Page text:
This is the first in a series of reviews from the books of Jordan B Peterson’s recommended reading. It’s a daunting list. I’m limited in time and comprehension, but my aim is high–to read and review as many as possible.
At the first the spectacular and yet down-to-earth writing style is all I noticed. Then the story began to take hold of me. Being born in LA, I relished the mention of familiar streets like Wilshire, Vine, Highland, and felt instantly at home.
Detective Marlowe is not instantly likeable. Nor is that his goal. He begins with a visit to a client whose two daughters, Camilla and Vivian, will eventually upstage most of the book. You feel Marlowe’s sympathy with the client, an old worn-out rich man being black-mailed for what seems today to be small change, for a wealthy man at least. The descriptions feel like overly worked metaphors, but somehow, they work. I had a sense of F Scott Fitzgerald’s obscurely constructed world, cliche-ridden but lofty at the same time. The drinks flow as freely as in Fitzgerald.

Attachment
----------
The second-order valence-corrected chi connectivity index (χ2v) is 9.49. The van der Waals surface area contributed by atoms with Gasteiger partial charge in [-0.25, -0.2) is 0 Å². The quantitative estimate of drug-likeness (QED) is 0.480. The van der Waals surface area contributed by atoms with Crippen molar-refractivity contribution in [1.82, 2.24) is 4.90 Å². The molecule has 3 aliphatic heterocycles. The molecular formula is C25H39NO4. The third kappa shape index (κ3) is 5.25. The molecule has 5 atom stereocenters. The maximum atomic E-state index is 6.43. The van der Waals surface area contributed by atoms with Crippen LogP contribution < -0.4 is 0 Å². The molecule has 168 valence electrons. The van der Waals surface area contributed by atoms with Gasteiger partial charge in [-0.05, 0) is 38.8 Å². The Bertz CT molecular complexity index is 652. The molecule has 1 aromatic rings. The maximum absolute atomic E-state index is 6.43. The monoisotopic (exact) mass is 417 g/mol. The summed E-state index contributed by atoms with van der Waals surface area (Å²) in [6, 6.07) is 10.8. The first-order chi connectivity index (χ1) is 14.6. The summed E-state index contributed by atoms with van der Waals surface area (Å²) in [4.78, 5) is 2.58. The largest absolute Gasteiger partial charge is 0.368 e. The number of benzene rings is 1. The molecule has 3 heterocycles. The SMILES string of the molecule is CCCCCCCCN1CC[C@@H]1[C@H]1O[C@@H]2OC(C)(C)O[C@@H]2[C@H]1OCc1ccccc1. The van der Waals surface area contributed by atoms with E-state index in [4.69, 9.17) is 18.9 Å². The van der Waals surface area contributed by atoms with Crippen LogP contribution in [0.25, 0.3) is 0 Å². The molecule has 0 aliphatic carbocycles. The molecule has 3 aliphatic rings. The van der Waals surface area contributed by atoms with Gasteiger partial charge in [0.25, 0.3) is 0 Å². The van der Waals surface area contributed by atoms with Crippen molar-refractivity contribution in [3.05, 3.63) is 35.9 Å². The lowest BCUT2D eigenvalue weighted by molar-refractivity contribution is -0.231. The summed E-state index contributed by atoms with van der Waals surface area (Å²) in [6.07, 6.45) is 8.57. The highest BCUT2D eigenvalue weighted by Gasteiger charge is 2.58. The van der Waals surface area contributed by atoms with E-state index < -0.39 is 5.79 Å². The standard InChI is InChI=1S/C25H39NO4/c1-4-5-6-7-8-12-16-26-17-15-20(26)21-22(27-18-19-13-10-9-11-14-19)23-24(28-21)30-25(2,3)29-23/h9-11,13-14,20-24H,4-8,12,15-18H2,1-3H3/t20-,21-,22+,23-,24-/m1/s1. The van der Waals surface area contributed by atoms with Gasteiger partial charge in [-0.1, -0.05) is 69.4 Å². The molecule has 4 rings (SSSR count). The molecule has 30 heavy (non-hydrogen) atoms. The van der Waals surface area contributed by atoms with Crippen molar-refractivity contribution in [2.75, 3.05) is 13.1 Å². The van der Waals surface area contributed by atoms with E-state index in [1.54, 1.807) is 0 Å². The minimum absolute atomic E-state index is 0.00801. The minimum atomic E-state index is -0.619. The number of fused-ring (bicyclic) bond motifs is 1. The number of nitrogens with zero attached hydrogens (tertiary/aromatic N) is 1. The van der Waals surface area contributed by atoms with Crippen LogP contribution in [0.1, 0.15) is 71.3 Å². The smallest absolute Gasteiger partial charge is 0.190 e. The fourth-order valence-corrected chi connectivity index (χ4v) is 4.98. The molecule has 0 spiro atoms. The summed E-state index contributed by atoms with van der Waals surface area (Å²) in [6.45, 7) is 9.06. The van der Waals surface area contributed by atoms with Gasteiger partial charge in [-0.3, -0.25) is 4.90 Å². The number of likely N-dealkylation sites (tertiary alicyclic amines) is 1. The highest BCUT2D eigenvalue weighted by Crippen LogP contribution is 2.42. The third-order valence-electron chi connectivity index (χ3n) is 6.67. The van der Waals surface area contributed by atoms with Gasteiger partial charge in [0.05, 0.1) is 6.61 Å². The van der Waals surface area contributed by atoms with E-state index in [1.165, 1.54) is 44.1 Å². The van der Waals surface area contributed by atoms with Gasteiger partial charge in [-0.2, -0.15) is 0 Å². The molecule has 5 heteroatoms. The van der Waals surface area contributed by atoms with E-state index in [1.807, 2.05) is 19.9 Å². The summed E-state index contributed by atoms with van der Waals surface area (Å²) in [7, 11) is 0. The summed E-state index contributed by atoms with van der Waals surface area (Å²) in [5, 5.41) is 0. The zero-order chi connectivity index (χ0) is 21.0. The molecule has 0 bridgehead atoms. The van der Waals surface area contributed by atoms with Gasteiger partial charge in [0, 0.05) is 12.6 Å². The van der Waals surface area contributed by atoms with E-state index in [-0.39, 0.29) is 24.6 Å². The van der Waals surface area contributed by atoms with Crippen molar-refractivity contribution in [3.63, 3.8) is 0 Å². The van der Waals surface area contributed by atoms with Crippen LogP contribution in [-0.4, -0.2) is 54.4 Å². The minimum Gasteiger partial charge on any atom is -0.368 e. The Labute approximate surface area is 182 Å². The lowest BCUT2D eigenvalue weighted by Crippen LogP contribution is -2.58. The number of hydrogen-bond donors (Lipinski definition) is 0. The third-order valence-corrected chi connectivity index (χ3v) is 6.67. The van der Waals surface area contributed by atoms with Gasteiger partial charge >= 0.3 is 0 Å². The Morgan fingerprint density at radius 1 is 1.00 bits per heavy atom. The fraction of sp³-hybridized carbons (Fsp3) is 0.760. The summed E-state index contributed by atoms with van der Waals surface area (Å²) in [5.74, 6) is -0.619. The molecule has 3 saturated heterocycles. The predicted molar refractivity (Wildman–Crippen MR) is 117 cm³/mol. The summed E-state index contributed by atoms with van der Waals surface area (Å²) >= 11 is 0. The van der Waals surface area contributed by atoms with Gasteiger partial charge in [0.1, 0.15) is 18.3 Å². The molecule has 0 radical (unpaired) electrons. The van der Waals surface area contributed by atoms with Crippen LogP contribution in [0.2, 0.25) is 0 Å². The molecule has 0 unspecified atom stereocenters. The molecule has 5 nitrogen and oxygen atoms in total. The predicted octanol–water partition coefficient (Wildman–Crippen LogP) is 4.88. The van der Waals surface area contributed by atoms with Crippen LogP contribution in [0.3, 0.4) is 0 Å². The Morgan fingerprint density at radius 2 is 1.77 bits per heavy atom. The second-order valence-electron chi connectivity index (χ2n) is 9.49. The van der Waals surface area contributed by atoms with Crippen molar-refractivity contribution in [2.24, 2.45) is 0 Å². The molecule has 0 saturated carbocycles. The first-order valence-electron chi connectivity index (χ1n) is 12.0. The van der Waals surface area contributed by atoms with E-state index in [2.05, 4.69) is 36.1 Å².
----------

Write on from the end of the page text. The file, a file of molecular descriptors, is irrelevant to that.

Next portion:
I puzzled over the title as I read. Marlowe is attempting to find out who the blackmailer is and how his client became a victim, while following a sub-agenda of searching for the man’s missing son-in-law, Rusty Regan. Solving a murder or two, breaking up a porn ring and rescuing a girl from a gambling game ensue.
Marlowe kisses a girl or two, and gets beat up pretty badly. All for the private eye fee he charges of $25 a day. It is the forties after all.
The resolution of this book, which I will not give away, was satisfying in a strange way. Chandler charms. And he teaches us that men and women make choices which lead to outcomes. Nothing new, but packaged in a unique voice.